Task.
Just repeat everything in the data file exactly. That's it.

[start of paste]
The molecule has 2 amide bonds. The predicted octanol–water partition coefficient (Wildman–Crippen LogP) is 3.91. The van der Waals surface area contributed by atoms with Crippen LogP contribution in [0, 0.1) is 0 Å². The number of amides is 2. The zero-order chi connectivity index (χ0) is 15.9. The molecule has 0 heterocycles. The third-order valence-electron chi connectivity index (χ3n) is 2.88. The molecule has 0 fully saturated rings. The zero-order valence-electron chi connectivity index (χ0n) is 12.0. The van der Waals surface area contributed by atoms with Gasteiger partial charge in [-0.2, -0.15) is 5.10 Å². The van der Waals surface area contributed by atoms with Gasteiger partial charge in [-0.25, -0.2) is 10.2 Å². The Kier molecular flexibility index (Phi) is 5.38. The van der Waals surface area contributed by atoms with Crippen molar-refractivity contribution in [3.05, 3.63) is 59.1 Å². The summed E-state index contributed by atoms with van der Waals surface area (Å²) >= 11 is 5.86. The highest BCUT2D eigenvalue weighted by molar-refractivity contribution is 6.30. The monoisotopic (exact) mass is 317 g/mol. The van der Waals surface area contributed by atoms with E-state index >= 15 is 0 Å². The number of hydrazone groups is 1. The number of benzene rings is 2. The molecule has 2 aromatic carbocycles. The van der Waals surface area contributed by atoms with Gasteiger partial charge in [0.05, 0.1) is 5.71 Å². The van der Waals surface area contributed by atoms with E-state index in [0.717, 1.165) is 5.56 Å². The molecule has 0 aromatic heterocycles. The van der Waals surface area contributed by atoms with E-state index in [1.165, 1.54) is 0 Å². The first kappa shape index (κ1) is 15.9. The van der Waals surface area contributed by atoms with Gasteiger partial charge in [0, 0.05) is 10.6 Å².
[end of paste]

The molecule has 2 amide bonds. The predicted octanol–water partition coefficient (Wildman–Crippen LogP) is 3.91. The van der Waals surface area contributed by atoms with Crippen LogP contribution in [0, 0.1) is 0 Å². The number of amides is 2. The zero-order chi connectivity index (χ0) is 15.9. The molecule has 0 heterocycles. The third-order valence-electron chi connectivity index (χ3n) is 2.88. The molecule has 0 fully saturated rings. The zero-order valence-electron chi connectivity index (χ0n) is 12.0. The van der Waals surface area contributed by atoms with Gasteiger partial charge in [-0.2, -0.15) is 5.10 Å². The van der Waals surface area contributed by atoms with Gasteiger partial charge in [-0.25, -0.2) is 10.2 Å². The Kier molecular flexibility index (Phi) is 5.38. The van der Waals surface area contributed by atoms with Crippen molar-refractivity contribution in [3.05, 3.63) is 59.1 Å². The summed E-state index contributed by atoms with van der Waals surface area (Å²) >= 11 is 5.86. The highest BCUT2D eigenvalue weighted by molar-refractivity contribution is 6.30. The monoisotopic (exact) mass is 317 g/mol. The van der Waals surface area contributed by atoms with E-state index >= 15 is 0 Å². The number of hydrazone groups is 1. The number of benzene rings is 2. The molecule has 2 aromatic carbocycles. The van der Waals surface area contributed by atoms with Gasteiger partial charge in [0.05, 0.1) is 5.71 Å². The van der Waals surface area contributed by atoms with E-state index in [0.717, 1.165) is 5.56 Å². The molecule has 0 aromatic heterocycles. The van der Waals surface area contributed by atoms with E-state index in [1.165, 1.54) is 0 Å². The first kappa shape index (κ1) is 15.9. The van der Waals surface area contributed by atoms with Gasteiger partial charge in [0, 0.05) is 10.6 Å².